I did have a rough idea of the colours I wanted to use for the whole scarf, but as I painted the borders they looked dead and dull and despite deciding I was NOT going to use any turquoise, there it was added to the border and bringing lightness and energy.

Adding the colours to the centre panel.

I think adding the turquoise to the borders worked and in the end it didn’t significantly change the colours for the centre panel except for featuring as a 50% dilution on the vase motif.

Very nearly done with source painting (top left).

As I think you can see in the original painting which I used as the source for this scarf (above top left), the vase was blue and white with red flowers with not a single brushstroke of turquoise in sight.

Finally finished and ready for steaming.

Unusually in my case, it turns out on this occasion it was better for me to start painting the more restricted borders before splashing out in the centre.

Mirelle is now finished, steamed, photographed and on my shop.

Darker tones for darker times

January 2022 appears to be bringing with it more sombre greyness than just the weather. In truth the grey gloom of the weather and the pandemic has simply carried on from the end of last year into the beginning of this one. I remember when the news of Omicron first hit and, as is so often the case with me, the general mood of current affairs eventually filtered through and into my work.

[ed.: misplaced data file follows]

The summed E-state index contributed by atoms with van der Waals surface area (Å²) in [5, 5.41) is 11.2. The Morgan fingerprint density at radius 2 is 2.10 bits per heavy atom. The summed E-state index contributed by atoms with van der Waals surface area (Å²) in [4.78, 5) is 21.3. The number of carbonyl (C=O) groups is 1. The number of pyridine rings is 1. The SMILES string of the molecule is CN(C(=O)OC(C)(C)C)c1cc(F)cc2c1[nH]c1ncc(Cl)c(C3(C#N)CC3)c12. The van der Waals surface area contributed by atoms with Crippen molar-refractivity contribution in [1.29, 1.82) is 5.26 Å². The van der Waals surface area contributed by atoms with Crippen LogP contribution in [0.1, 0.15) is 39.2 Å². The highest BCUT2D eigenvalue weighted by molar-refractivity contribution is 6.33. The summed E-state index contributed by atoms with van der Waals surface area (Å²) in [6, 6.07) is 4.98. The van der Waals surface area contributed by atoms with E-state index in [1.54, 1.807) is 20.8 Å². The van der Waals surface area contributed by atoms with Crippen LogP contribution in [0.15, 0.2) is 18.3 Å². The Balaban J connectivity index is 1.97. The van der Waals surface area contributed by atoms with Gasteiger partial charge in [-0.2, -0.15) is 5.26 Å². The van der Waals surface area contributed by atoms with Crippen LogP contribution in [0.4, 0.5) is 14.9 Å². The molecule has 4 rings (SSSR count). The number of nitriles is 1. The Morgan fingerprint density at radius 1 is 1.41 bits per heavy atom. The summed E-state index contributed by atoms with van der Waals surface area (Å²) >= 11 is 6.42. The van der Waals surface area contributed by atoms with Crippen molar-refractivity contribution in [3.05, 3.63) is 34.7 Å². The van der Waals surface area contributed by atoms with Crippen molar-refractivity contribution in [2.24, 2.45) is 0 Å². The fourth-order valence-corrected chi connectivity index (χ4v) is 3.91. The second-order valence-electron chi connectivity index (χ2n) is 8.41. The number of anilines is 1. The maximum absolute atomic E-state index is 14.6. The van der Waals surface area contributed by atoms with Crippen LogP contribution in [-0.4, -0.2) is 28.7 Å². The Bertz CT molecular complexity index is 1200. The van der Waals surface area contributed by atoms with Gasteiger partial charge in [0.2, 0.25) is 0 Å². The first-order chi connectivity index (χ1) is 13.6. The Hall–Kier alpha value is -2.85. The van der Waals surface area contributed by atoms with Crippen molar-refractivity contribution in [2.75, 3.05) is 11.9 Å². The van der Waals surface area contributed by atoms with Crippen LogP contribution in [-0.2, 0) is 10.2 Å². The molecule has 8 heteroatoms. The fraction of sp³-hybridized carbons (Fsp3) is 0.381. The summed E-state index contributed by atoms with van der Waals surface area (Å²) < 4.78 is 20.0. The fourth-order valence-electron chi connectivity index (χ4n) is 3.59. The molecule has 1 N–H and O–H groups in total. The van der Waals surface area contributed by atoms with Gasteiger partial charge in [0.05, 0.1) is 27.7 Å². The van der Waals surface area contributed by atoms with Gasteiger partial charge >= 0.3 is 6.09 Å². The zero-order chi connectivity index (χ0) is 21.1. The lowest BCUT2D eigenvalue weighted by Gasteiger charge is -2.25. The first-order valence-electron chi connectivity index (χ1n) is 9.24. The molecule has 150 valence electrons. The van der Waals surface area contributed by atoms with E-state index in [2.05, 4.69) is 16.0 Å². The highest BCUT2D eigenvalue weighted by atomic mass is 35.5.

When I began working on this large, 90 x 90 cm crepe de chine scarf in December I had intended the background to be entirely midnight blue.

Drawing out the basic design in gutta resist.

However, as I added other colours to the scarf the blue background didn’t feel dark enough.

The process of painting with dyes.

The blue, even as dark as it was, was not creating enough contrast to make the muted pinks and muted mouse browns as crisp and sharp as I wanted.

Pure black behind making seed heads more defined.

So, I got to work with the unadulterated black. Although, I frequently use small areas of black to achieve depth, it is a long time since I have used black for a background. I think you can see the difference it makes compared to the blue.

A large scarf like this takes some time for me to paint and, additionally, I had a break over Christmas when I cleared my studio to offer a comfy space for a large, visiting dog. When I returned to my work, I immediately saw that there seemed to be a gash in the design. It was not intentional. The order in which I had painted the colours had revealed this shape, gradually emerging running diagonally across the scarf as the pinks and reds were added.